You can’t listen to their story without thinking about Ferguson and Black Lives Matter. You can’t hear Barbara’s guilt about not teaching her children the necessary fear race disparity earns without seeing those social media posts from black parents admitting how they educate their children with the awareness of never being allowed the benefit of the doubt in those circumstances where a white counterpart has the authority to present his/her truth as the version on-record. You hope that the system will work. You hope that the facts will be heard. You hope that an ambulance will be called to save your son regardless because his life means more than his potential guilt. You hope for the same treatment his killer would have received if the roles were reversed.
And as Yance presents what happens, his brother’s story becomes one about false hope. He could have made a powerful short about this and called it a day, but he goes further instead. He calls key members in the investigation for additional facts since the grand jury files are sealed. Yance reads his brother’s diary, finds actual receipts, and even looks inward at his own guilt in allowing what happened. He gets a former Assistant District Attorney named David Breen to explain what goes into a grand jury as well as to provide a three-pronged bombshell shedding light on who William was, where William went, and just how different things unfold when a white victim is bleeding on the ground from a gunshot wound than a black victim.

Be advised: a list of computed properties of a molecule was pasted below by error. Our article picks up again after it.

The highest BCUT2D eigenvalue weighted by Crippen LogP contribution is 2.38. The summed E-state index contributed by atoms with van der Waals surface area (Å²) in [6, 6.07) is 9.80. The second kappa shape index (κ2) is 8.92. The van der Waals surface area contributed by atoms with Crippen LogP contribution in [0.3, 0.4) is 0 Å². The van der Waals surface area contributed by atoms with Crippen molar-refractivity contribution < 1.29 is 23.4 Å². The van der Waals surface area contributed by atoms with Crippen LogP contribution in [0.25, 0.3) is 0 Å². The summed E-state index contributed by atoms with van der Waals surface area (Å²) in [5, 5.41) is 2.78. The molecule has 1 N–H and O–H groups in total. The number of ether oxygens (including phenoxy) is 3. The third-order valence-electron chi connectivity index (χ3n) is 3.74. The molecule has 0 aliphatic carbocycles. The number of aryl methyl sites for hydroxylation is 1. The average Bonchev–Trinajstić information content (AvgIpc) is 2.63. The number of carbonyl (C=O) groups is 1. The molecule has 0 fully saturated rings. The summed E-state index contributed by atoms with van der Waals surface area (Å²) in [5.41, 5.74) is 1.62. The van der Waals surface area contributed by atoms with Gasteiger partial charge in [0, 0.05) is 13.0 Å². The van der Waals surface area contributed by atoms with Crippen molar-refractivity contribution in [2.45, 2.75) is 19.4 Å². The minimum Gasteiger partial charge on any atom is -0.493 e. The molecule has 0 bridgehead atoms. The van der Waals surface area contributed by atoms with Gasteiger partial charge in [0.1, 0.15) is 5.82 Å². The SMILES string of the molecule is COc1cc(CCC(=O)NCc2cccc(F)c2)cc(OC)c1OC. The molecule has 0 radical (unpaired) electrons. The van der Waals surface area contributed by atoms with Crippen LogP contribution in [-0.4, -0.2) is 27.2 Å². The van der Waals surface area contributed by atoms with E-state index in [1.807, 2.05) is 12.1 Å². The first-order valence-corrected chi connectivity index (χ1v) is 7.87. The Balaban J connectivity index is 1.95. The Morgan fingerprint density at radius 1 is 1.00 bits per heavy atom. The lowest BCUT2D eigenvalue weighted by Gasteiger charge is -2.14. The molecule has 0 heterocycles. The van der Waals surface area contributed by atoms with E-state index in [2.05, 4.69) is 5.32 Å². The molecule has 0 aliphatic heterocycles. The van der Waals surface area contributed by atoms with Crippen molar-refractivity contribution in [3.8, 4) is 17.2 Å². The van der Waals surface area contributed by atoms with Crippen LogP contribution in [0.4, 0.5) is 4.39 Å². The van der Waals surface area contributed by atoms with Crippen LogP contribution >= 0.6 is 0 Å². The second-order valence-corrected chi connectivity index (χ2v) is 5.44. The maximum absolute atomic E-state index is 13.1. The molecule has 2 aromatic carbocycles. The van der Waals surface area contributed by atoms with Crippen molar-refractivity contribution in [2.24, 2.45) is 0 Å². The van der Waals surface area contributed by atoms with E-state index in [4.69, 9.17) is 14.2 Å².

Strong Island becomes a steady stream of revelations perfectly timed to completely transform everything we have just learned. It’s very circular in this way too since we’re exposed to the incident three or four times from differing vantage points thanks to the addition of more information. William’s tragic tale moves from false hope to cover-up. From cover-up to an admission of partial responsibility and from that reductive admission to a revealing exposé that spans a much larger radius than a simple midnight fight between two men. The progression is steeped in anger, but that emotion never subverts the importance of each previously unknown detail. If anything that anger is earned because we can’t help feeling our own rage at how poorly handled this case was.
Yance as filmmaker becomes defense attorney. He speaks directly into the camera, engaging his jury with the same passion the shooter’s attorney would have possessed. He presents us with photography and documents, puts witnesses on the stand, and allows both sides of what happened to exist parallel to each other so all complexity remains intact. And maybe you’ll ultimately believe William’s killer was innocent by the end due to your prejudiced interpretation of personal responsibility and fear because of the gray area of why animosity existed between killer and killed. But don’t lie and say there shouldn’t have been a trial. If Yance does nothing else, he proves reasonable doubt. He proves New York failed his brother just as America continues to fail so many today.
Watched in conjunction with my Buffalo, NY film series Cultivate Cinema Circle.
courtesy of Netflix